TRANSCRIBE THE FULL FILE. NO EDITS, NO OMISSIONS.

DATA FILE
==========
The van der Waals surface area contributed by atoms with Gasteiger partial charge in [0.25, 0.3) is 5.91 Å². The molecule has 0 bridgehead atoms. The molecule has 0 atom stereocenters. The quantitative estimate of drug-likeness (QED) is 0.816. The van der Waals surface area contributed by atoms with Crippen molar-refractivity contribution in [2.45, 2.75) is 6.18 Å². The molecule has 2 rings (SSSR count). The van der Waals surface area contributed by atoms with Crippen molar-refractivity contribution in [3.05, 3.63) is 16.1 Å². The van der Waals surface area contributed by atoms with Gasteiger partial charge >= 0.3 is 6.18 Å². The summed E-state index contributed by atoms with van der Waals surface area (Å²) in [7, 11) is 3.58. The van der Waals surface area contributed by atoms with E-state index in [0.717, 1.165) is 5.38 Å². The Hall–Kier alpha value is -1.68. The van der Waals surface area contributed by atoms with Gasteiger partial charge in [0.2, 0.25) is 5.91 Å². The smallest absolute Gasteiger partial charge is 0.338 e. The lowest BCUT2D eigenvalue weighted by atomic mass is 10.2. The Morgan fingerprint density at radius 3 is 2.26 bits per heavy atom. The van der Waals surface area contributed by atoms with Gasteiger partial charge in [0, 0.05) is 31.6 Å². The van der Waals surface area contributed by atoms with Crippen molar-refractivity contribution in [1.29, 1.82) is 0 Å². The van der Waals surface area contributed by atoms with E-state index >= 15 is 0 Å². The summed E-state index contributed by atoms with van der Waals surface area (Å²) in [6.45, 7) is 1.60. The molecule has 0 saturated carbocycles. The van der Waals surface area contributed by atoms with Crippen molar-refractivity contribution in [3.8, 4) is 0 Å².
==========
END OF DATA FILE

The van der Waals surface area contributed by atoms with Gasteiger partial charge in [0.25, 0.3) is 5.91 Å². The molecule has 0 bridgehead atoms. The molecule has 0 atom stereocenters. The quantitative estimate of drug-likeness (QED) is 0.816. The van der Waals surface area contributed by atoms with Crippen molar-refractivity contribution in [2.45, 2.75) is 6.18 Å². The molecule has 2 rings (SSSR count). The van der Waals surface area contributed by atoms with Crippen molar-refractivity contribution in [3.05, 3.63) is 16.1 Å². The van der Waals surface area contributed by atoms with Gasteiger partial charge >= 0.3 is 6.18 Å². The summed E-state index contributed by atoms with van der Waals surface area (Å²) in [7, 11) is 3.58. The van der Waals surface area contributed by atoms with E-state index in [0.717, 1.165) is 5.38 Å². The Hall–Kier alpha value is -1.68. The van der Waals surface area contributed by atoms with Gasteiger partial charge in [0.2, 0.25) is 5.91 Å². The smallest absolute Gasteiger partial charge is 0.338 e. The lowest BCUT2D eigenvalue weighted by atomic mass is 10.2. The Morgan fingerprint density at radius 3 is 2.26 bits per heavy atom. The van der Waals surface area contributed by atoms with Gasteiger partial charge in [0, 0.05) is 31.6 Å². The van der Waals surface area contributed by atoms with Crippen molar-refractivity contribution in [1.29, 1.82) is 0 Å². The van der Waals surface area contributed by atoms with E-state index >= 15 is 0 Å². The summed E-state index contributed by atoms with van der Waals surface area (Å²) in [6.45, 7) is 1.60. The molecule has 0 saturated carbocycles. The van der Waals surface area contributed by atoms with Crippen molar-refractivity contribution in [3.8, 4) is 0 Å².